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HISTORY

OF THE

AMERICAN REVOLUTION.

CHAPTER I.

Recapitulation-Events of 1777Low state of the American Army

at MorristownDismission of Dr. Stringer, and resolution of Congress, censuring General Schuyler's want of respect-State of the British

Army-Expedition of Cornwallis against BoundbrookNarrow escape of General Lincoln-Governour Tryon's expedition against Danbury-Gallant conduct of Generals Wooster and ArnoldArnold makes a stand at Radfield Is obliged to retreat-Follows the enemy to Sagatuck bridge Action there-Expedition of Colonel Meigs to Saggharbour --Sir William Hovoe takes the field his sudden retreat to Amboy-Washington moves his army to QuibbletownHowe evacuates the Jerseys-General Schuyler appointed to the command of the Northern Army-General St. Clair ordered to the command of TiconderogaThe weak state of that garrison-Burgoyne makes his appearance before it-St. Clair evacuates it and joins General Schuyler.

THE army under General Washington had never been more active, nor the cautious skill of the Commander more conspicuously displayed, than dur.

VOL. II.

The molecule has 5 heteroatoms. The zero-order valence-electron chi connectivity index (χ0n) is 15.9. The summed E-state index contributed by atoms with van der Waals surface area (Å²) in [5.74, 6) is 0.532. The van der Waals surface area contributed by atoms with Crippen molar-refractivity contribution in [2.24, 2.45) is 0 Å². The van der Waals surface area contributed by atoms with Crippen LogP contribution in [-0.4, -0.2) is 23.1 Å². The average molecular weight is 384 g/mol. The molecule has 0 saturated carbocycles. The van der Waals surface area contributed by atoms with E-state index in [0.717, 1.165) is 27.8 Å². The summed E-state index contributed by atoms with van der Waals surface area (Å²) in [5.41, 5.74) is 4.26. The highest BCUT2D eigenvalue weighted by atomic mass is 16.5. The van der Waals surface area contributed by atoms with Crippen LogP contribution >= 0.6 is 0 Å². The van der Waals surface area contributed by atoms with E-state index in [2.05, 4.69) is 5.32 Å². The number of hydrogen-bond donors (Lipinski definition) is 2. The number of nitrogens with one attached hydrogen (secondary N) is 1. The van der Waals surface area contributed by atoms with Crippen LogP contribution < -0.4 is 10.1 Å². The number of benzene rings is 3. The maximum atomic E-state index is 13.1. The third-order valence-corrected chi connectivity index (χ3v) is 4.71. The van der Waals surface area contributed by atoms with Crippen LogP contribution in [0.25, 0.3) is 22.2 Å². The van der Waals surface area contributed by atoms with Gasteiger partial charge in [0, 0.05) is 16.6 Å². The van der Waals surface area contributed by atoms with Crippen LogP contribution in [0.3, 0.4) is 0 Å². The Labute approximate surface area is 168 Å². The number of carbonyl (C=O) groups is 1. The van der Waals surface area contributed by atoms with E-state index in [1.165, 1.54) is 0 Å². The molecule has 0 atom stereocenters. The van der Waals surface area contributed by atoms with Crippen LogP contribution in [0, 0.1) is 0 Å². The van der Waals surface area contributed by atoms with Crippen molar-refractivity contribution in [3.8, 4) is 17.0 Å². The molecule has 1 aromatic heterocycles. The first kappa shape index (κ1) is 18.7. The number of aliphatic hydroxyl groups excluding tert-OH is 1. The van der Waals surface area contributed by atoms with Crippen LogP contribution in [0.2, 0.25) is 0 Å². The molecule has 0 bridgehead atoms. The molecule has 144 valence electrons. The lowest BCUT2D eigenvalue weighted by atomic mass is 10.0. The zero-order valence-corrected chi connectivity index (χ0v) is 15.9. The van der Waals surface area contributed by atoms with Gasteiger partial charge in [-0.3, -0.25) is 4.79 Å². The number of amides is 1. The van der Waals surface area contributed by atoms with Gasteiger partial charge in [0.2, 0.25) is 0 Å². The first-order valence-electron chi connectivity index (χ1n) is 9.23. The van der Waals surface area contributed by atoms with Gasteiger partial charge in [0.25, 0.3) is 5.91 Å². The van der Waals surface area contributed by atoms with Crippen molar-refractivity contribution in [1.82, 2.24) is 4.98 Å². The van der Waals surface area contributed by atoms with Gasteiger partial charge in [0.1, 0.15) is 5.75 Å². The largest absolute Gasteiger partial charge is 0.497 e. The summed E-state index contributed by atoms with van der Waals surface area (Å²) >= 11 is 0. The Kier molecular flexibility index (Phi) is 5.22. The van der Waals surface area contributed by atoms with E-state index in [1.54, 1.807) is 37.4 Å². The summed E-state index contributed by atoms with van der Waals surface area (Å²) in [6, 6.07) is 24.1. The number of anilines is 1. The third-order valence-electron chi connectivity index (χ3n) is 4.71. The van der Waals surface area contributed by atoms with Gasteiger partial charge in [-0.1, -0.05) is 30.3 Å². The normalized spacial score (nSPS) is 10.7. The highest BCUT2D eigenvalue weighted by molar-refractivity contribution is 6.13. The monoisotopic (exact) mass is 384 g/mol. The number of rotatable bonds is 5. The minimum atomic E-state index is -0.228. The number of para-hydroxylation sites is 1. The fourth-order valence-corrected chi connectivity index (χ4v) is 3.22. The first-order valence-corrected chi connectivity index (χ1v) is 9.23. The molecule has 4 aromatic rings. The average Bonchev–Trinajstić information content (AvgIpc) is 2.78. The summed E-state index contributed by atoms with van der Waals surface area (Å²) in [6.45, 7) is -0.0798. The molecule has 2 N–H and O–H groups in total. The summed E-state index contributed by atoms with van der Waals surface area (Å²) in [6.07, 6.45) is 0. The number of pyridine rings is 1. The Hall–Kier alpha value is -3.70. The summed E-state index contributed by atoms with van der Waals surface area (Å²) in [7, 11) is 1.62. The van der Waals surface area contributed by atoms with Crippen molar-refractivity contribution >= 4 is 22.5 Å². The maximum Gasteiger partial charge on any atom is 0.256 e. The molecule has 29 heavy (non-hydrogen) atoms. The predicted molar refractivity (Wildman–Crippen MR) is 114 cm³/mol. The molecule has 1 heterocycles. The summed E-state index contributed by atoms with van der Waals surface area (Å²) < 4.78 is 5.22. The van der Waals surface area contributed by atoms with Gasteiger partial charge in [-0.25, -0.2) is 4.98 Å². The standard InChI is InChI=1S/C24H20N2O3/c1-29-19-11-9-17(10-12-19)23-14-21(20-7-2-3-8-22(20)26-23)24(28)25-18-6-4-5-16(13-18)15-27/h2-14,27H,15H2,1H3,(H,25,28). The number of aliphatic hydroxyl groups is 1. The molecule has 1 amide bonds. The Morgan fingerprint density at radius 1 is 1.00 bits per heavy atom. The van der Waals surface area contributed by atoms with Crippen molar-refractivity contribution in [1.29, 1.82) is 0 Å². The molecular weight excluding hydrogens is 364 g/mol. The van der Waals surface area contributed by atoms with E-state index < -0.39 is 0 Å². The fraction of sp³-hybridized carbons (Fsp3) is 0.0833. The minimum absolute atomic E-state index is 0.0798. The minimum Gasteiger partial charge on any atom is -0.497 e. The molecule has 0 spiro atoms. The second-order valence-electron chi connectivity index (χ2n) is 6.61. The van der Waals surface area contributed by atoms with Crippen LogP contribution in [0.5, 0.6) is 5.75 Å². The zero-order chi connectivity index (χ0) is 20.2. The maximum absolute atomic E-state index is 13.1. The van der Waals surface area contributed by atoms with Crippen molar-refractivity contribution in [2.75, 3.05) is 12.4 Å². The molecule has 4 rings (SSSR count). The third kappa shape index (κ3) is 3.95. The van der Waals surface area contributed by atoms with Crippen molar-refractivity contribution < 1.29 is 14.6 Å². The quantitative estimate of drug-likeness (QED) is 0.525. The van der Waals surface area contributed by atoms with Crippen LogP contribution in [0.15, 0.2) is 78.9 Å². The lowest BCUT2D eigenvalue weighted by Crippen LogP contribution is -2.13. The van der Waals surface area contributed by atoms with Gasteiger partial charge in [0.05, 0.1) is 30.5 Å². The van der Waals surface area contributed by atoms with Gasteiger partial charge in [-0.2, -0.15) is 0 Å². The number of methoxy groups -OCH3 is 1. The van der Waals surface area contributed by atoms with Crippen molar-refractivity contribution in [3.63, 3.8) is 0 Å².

ing the winter campaign of 1776. Beaten, and driven from his strong positions on the North River, with the loss of a large portion of his army, we have seen that General Washington found himself reluctantly compelled to make a precipitate retreat across the Jerseys into Pennsylvania, with a shattered force of little more than three thousand men. Arrived at Newark, Washington felt as if the struggle must soon be terminated; but he felt too, that the western world contained too many secure and safe retreats for the sons of liberty, to admit even the momentary idea of being compelled to relinquish their independence. There was a world beyond the mountains, to which he looked as a dernier asylum. My neck, said he, to his friend Colonel Reed, does not feel as though it were made for a halter-if driven from every other place, we must cross the Allegany mountains. At no period of our trying contest, were the hopes of the American army at so low an ebb. The royal forces had been every where successful; the term of service of the greater part of our soldiers, was about expiring; many of our most meritorious and useful officers were in the hands of the enemy; and Cornwallis, flushed with recent victory, was then iu hot pursuit of the flying band that stuck to the fortunes of Washington. If Cornwallis had been Commander in Chief of the British army at this time, instead of General Howe, who seems at all times to have laboured under some strange infatuation in his conduct of the war, the revolution would in all probability have closed here, and we might have been at this day under the guardianship of the Mother Country. We have seen that Lord Cornwallis entered Newark only a few hours after Washington had evacuated it;

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